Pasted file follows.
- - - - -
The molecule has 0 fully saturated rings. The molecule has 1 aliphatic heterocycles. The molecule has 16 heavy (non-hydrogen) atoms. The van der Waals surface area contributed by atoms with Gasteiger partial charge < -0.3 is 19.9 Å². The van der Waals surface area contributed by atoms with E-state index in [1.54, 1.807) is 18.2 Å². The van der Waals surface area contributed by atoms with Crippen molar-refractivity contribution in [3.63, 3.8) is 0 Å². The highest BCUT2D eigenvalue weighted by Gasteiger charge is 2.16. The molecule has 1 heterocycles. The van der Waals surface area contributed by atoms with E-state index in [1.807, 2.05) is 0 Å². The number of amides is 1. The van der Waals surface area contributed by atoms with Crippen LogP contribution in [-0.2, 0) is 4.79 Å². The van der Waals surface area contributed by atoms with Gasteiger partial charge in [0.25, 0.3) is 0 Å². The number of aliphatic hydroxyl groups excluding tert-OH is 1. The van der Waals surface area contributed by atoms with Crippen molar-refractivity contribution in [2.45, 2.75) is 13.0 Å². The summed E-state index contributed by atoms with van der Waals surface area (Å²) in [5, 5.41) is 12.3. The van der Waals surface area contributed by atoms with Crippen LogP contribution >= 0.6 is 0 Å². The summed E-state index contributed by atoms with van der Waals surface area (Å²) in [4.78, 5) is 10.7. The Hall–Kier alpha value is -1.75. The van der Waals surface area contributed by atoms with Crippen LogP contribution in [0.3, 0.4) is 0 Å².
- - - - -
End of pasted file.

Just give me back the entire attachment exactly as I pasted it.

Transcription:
The molecule has 0 fully saturated rings. The molecule has 1 aliphatic heterocycles. The molecule has 16 heavy (non-hydrogen) atoms. The van der Waals surface area contributed by atoms with Gasteiger partial charge < -0.3 is 19.9 Å². The van der Waals surface area contributed by atoms with E-state index in [1.54, 1.807) is 18.2 Å². The van der Waals surface area contributed by atoms with Crippen molar-refractivity contribution in [3.63, 3.8) is 0 Å². The highest BCUT2D eigenvalue weighted by Gasteiger charge is 2.16. The molecule has 1 heterocycles. The van der Waals surface area contributed by atoms with E-state index in [1.807, 2.05) is 0 Å². The number of amides is 1. The van der Waals surface area contributed by atoms with Crippen LogP contribution in [-0.2, 0) is 4.79 Å². The van der Waals surface area contributed by atoms with Gasteiger partial charge in [0.25, 0.3) is 0 Å². The number of aliphatic hydroxyl groups excluding tert-OH is 1. The van der Waals surface area contributed by atoms with Crippen molar-refractivity contribution in [2.45, 2.75) is 13.0 Å². The summed E-state index contributed by atoms with van der Waals surface area (Å²) in [5, 5.41) is 12.3. The van der Waals surface area contributed by atoms with Crippen LogP contribution >= 0.6 is 0 Å². The summed E-state index contributed by atoms with van der Waals surface area (Å²) in [4.78, 5) is 10.7. The Hall–Kier alpha value is -1.75. The van der Waals surface area contributed by atoms with Crippen LogP contribution in [0.3, 0.4) is 0 Å².